.34" L5-6 Chondrite Meteorite Hammer Stone - Saint-Pierre-le-Viger

This is a fragment from the L5-6 chondrite known as Saint-Pierre-le-Viger, which fell a French commune of the same name on February 13, 2023. This meteorite (larger circle) is a hammer stone, a unique form of meteorite that hits man-made objects and retains traces of those impacts. This particular specimen hit a tennis court, and comes with a fragment of it!

These specimens come in their own labeled display case.

The meteorite known as Saint-Pierre-le-Viger is an L5-6 chondrite with a well-documented, witnessed fall near a commune of the same name in France in 2023.

Hungarian astronomer Krisztián Sárneczky first tracked an asteroid making its way towards earth around 8:15 PM local time on February 12. Between his observatory station in the Mátra Mountains of Hungary and the Croatian Višnjan Observatory, they estimated that the asteroid would fall in Normandy, France. This was well-tracked by France's own network of bolide-tracking cameras and scientific institutions, known as the Fireball Recovery and Inter-Planetary Observation Network (FRIPON). FRIPON teams made it to the recovery site the next day, and the first fragment was found by an art student on the 15th. Subsequent found fragments were given to FRIPON for research dissemination. Most fragments including the main mass are held in French scientific collections, but some fragments like these have made their way onto the private market.

This meteorite displays a unique double-layered fusion crust, and even rare triple layers! The largely olivine interior is heavily shocked with scarce chondrules.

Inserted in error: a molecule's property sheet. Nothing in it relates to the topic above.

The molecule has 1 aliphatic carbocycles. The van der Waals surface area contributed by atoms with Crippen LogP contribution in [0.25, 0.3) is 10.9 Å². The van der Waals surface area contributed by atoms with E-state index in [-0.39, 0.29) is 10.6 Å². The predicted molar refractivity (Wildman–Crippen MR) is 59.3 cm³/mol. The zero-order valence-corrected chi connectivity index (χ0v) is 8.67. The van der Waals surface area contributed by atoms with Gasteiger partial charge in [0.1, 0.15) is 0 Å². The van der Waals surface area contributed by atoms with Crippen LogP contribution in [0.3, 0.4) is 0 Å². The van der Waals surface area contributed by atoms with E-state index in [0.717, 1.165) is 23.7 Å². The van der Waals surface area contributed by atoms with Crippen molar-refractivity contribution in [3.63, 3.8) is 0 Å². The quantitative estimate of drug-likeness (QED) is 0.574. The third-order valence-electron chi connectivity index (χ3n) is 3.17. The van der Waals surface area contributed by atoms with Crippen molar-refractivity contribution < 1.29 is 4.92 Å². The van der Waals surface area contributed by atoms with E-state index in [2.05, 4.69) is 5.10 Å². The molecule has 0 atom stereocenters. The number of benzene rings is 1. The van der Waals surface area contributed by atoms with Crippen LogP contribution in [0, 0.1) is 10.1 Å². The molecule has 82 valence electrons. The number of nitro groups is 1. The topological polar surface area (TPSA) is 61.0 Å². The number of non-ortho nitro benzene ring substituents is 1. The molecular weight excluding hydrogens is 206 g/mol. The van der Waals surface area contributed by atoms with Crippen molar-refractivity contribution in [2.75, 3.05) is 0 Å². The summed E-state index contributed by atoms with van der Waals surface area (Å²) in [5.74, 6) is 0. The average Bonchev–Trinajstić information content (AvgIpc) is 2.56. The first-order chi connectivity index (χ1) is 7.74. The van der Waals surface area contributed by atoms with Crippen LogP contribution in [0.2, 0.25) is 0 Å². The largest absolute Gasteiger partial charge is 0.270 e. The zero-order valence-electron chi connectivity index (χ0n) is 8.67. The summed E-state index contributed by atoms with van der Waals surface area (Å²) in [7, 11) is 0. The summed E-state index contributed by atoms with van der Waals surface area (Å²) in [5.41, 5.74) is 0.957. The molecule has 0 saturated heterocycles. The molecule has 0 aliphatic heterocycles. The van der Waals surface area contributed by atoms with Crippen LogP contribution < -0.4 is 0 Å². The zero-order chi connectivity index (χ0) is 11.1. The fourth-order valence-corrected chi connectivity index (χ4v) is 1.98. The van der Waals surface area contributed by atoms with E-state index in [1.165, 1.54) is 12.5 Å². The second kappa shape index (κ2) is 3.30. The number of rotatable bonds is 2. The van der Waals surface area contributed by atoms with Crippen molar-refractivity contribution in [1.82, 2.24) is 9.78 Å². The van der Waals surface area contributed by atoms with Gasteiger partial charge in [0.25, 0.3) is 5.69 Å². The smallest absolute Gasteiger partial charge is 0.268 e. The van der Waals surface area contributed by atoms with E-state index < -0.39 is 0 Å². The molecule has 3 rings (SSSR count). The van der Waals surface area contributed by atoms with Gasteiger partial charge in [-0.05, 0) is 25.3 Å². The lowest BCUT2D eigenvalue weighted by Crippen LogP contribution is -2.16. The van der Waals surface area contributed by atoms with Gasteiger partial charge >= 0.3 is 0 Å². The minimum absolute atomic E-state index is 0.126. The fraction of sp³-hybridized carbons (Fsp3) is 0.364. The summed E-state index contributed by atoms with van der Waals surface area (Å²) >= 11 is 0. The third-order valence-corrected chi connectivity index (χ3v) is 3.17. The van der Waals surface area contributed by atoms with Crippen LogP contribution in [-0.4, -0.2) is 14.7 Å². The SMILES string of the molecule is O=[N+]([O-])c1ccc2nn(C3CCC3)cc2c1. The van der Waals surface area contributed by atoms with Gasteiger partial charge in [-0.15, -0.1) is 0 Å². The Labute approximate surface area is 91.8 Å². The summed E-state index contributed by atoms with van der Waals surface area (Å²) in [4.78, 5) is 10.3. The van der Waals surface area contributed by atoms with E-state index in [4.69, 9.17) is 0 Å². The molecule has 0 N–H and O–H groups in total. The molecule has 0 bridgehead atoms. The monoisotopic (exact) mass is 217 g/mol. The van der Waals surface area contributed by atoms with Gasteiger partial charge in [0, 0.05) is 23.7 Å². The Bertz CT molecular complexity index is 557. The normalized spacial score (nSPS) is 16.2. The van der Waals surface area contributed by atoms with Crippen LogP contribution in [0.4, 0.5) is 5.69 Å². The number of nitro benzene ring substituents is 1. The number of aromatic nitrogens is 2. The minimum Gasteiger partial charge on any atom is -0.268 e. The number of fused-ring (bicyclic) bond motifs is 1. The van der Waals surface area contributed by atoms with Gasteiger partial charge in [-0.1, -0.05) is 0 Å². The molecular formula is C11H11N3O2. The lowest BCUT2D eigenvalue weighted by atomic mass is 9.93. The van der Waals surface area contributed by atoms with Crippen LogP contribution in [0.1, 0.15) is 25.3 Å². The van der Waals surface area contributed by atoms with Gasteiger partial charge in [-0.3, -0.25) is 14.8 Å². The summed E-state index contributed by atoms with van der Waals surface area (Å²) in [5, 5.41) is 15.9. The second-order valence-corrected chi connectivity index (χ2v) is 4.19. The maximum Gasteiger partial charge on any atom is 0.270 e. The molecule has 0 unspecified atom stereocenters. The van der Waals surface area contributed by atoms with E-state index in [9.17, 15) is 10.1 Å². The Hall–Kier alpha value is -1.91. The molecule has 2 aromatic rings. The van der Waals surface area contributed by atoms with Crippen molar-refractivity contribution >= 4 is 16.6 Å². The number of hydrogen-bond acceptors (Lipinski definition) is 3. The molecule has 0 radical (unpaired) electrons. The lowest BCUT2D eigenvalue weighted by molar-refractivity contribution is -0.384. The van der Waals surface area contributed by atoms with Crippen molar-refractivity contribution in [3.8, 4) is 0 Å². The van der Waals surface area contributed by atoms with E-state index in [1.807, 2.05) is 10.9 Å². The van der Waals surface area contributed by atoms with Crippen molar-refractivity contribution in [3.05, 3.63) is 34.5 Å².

Hammer stones are the names given to meteorite fragments that hit man-made objects, animals, or people when they fall. Hammer stones are often identified by the scuffed fusion crusts that can contain traces of paint, rubble, or other materials from the objects they hit. Because they are so rare, they are valued collectors' items. Often the items hammer stones hit go up in value, just be being damaged by a meteorite!

About Chondrites

A chondrite is a stony (non-metallic) meteorite that has not been modified by either melting or differentiation of the parent body. Chondrites are formed when various types of dust and small grains in the early Solar System accreted to form primitive asteroids. Some such bodies are captured in the planet’s gravity well and pulled to the surface. They are by far the most common type of meteorite, representing about 86 percent of all meteorites that have fallen to Earth.

Prominent among the components present in chondrites are the enigmatic chondrules, millimeter-sized spherical objects that originated as freely floating, molten or partially molten droplets in space; most chondrules are rich in the silicate minerals olivine and pyroxene. Chondrites also contain particles of various metals such as nickel, iron, and aluminum. These formed at the very beginning of the solar system and aggregated over time: they are the oldest rocks known on Earth!

Chondrites are divided into about fifteen distinct groups on the basis of their mineralogy, bulk chemical composition, and oxygen isotope compositions. The various chondrite groups likely originated on separate asteroids or groups of related asteroids. Each chondrite group has a distinctive mixture of chondrules, refractory inclusions, matrix (dust), characteristic chondrule sizes, and other components. Other ways of classifying chondrites include weathering and shock. The L chondrite group is the most common of these.

L5-6 Chondrite
Saint-Pierre-le-Viger, Normandy, France
Hammer Stone (larger): .34" wide, 0.15 grams